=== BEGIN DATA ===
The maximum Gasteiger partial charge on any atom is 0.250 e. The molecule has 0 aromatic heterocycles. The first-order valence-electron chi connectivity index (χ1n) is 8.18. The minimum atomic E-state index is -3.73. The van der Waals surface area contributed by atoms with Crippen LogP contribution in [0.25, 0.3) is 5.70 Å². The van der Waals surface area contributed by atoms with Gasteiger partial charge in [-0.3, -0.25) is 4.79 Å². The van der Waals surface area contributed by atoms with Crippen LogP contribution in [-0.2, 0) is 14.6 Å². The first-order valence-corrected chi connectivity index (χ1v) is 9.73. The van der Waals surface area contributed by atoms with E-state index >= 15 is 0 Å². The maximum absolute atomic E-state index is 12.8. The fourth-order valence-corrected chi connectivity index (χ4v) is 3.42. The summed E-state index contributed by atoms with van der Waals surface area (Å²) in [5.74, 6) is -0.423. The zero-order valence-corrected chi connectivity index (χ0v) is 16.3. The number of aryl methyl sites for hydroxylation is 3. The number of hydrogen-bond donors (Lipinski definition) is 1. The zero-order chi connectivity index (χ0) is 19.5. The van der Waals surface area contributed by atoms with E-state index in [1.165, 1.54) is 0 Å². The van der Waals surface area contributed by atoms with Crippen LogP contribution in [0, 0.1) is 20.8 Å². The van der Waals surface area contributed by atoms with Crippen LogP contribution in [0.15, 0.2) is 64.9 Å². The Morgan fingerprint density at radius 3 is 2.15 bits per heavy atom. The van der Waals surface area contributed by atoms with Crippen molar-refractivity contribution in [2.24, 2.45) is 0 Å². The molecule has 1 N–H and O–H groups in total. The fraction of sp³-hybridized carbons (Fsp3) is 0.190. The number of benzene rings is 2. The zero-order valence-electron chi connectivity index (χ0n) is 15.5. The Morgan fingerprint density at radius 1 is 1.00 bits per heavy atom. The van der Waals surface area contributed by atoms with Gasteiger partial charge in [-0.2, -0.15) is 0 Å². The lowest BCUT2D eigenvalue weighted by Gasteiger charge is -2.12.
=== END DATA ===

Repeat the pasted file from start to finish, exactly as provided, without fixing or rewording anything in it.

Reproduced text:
The maximum Gasteiger partial charge on any atom is 0.250 e. The molecule has 0 aromatic heterocycles. The first-order valence-electron chi connectivity index (χ1n) is 8.18. The minimum atomic E-state index is -3.73. The van der Waals surface area contributed by atoms with Crippen LogP contribution in [0.25, 0.3) is 5.70 Å². The van der Waals surface area contributed by atoms with Gasteiger partial charge in [-0.3, -0.25) is 4.79 Å². The van der Waals surface area contributed by atoms with Crippen LogP contribution in [-0.2, 0) is 14.6 Å². The first-order valence-corrected chi connectivity index (χ1v) is 9.73. The van der Waals surface area contributed by atoms with E-state index >= 15 is 0 Å². The maximum absolute atomic E-state index is 12.8. The fourth-order valence-corrected chi connectivity index (χ4v) is 3.42. The summed E-state index contributed by atoms with van der Waals surface area (Å²) in [5.74, 6) is -0.423. The zero-order valence-corrected chi connectivity index (χ0v) is 16.3. The number of aryl methyl sites for hydroxylation is 3. The number of hydrogen-bond donors (Lipinski definition) is 1. The zero-order chi connectivity index (χ0) is 19.5. The van der Waals surface area contributed by atoms with E-state index in [1.165, 1.54) is 0 Å². The van der Waals surface area contributed by atoms with Crippen LogP contribution in [0, 0.1) is 20.8 Å². The van der Waals surface area contributed by atoms with Crippen LogP contribution in [0.15, 0.2) is 64.9 Å². The Morgan fingerprint density at radius 3 is 2.15 bits per heavy atom. The van der Waals surface area contributed by atoms with Crippen molar-refractivity contribution in [2.24, 2.45) is 0 Å². The molecule has 1 N–H and O–H groups in total. The fraction of sp³-hybridized carbons (Fsp3) is 0.190. The number of benzene rings is 2. The zero-order valence-electron chi connectivity index (χ0n) is 15.5. The Morgan fingerprint density at radius 1 is 1.00 bits per heavy atom. The van der Waals surface area contributed by atoms with Gasteiger partial charge in [-0.2, -0.15) is 0 Å². The lowest BCUT2D eigenvalue weighted by Gasteiger charge is -2.12.